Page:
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  • AppArmor 2.3: namespaces
  • AppArmor 3.5: stacking AppArmor
  • AppArmor 4: delegation, variants, subtypes, instances, aliases

Profile names

Profile names can take on two forms, a name that defines an attachment (file name) or a more restricted non-attaching profile name.

Profile names that define an attachment can have the following form


Profiles names that are non-attaching have the following form


Profile names must begin with an alphanumeric character or the / character

Profile names do not end with / character

// - profile and namespace hierarchy seperator


Special Prefixes

null- reserved for the special dynamically created learning profiles


: - namespace

 :ns1:profile       # ssh style
 :ns1://profile     # url style

& - Stacking


+ - Delegation


~ - profile variant (user name or other conditional match)


# - instance == dynamic variant created by change_instance, where the trailing # is unique. This will only ever show up as the last element of a label.

instance of profile_A


instance of profile_A//&profile_B


* - subtype of a profile, where the number is unique to the permission division. Subtypes only show up in specific queries that request them. They are not meant for regular user space consumption but are made available to user space that libapparmor can provide a permission lookup cache.


The subtype is a per profile value so that *1 in conjunction with profile A is different than *1 with profile B. The subtype will always show up as part of the profile it is associated with.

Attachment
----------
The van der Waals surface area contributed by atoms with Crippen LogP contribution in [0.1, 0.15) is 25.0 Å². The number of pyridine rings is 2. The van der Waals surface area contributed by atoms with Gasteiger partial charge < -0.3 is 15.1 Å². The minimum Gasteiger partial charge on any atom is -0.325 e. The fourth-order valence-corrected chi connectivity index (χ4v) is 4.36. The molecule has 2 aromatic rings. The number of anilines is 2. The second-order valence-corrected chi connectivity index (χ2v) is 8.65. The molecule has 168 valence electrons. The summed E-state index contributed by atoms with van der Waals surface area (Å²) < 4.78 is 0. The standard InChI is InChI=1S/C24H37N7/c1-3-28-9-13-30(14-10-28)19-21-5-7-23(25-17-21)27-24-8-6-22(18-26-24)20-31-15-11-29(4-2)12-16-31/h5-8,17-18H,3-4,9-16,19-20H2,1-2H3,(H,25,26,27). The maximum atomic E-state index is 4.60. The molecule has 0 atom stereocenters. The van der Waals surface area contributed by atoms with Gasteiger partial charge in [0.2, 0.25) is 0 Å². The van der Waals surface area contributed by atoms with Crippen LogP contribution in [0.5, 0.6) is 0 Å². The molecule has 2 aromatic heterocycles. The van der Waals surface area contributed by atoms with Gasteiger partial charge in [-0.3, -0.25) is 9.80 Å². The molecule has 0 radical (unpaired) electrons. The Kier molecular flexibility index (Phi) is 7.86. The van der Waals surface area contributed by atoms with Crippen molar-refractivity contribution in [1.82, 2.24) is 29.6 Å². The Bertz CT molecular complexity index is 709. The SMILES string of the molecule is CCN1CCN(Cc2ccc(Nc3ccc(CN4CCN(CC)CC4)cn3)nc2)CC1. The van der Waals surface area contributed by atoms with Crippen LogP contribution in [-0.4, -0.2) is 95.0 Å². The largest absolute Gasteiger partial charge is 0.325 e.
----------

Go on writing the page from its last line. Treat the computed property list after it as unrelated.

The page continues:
The subtype of a child is expressed as


Subtypes in a stack



AppArmor 4 allows for Aliases to be used for profiles, stacks and delegation, allowing for shortened names to be used. Aliases are declared at the profile level, or when in a profile for its children, using the alias command

 'alias' <name>'='<name>','
   alias shorty=A//&B//+C,

It is important to note that an alias is only guaranteed to be used in the case of an exact label match. That is given the label A//&B//+C the name shorty will be used. However given another label even if the label contains the aliased label the alias may or may not be used. Whether it will be used is an implementation issue, with the general rule being if an alias is a perfect subset of a label name string, with no overlap with other aliases it might be used.

 Eg. 1
   alias shorty=A//&B//+C,
   label A//&B//+C//&D,
reported label shorty//&D
 Eg. 2
   alias shorty=A//&C//+D,
   label A//&B//&C//+D,
reported label A//&B//&C//+D
the B in the text string keeps the alias from being an exact match so the alias will likely not be used.

Note: an implementation is free to use the alias in Eg 2. Which would result in the reported label shorty//&B. The reason it is not guaranteed is because there is a runtime cost to compute whether an alias should be used, and with potentially overlapping aliases finding consistent minimal label names is difficult and costly.

Aliases with in policy

Even though an alias may not be reported by the AppArmor kernel module for a given label, policy is free to specify it as long as it is declared in the policy that is being loaded together as a single unit. This ensures that the kernel knows of the alias and can parse it correctly. So using Eg. 2 even if the kernel does not report shorty//&B the policy author is free to use it.

Aliases may even be used in declaring other aliases as long as the expand results in a label name that contains only profiles.

 Eg. 3
  alias shorty=A//&B//+C,
  alias foo=shorty&//D,

Aliases declared as such will be reported from the kernel based on matching of the expanded form.

Aliasing profile names

Aliases for profile names are not supported at this time. If desired or needed it is recommend shortend profile names be used along with the separated attachment specification.

 Eg.  Instead of
   profile /usr/lib/firefox/firefox{,*[^s][^h]} { ... }
use profile firefox /usr/lib/firefox/firefox{,*[^s][^h]} { ... }